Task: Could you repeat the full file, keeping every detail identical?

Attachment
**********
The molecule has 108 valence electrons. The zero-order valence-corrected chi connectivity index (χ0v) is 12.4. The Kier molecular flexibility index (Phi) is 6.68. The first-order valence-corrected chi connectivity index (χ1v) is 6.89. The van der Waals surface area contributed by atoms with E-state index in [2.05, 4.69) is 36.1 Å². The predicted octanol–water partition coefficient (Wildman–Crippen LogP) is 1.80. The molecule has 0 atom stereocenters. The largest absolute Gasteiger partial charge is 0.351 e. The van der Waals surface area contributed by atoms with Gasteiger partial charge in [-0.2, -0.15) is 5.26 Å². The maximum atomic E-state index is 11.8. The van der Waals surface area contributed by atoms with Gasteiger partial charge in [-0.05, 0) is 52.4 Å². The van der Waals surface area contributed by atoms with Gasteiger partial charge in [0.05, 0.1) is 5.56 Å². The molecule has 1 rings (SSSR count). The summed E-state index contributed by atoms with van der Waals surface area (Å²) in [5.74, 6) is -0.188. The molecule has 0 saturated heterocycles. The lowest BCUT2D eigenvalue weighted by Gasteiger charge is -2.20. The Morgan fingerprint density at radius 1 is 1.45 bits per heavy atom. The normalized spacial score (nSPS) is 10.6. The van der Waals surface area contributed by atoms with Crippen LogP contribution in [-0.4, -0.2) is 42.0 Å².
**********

The molecule has 108 valence electrons. The zero-order valence-corrected chi connectivity index (χ0v) is 12.4. The Kier molecular flexibility index (Phi) is 6.68. The first-order valence-corrected chi connectivity index (χ1v) is 6.89. The van der Waals surface area contributed by atoms with E-state index in [2.05, 4.69) is 36.1 Å². The predicted octanol–water partition coefficient (Wildman–Crippen LogP) is 1.80. The molecule has 0 atom stereocenters. The largest absolute Gasteiger partial charge is 0.351 e. The van der Waals surface area contributed by atoms with Gasteiger partial charge in [-0.2, -0.15) is 5.26 Å². The maximum atomic E-state index is 11.8. The van der Waals surface area contributed by atoms with Gasteiger partial charge in [-0.05, 0) is 52.4 Å². The van der Waals surface area contributed by atoms with Gasteiger partial charge in [0.05, 0.1) is 5.56 Å². The molecule has 1 rings (SSSR count). The summed E-state index contributed by atoms with van der Waals surface area (Å²) in [5.74, 6) is -0.188. The molecule has 0 saturated heterocycles. The lowest BCUT2D eigenvalue weighted by Gasteiger charge is -2.20. The Morgan fingerprint density at radius 1 is 1.45 bits per heavy atom. The normalized spacial score (nSPS) is 10.6. The van der Waals surface area contributed by atoms with Crippen LogP contribution in [-0.4, -0.2) is 42.0 Å².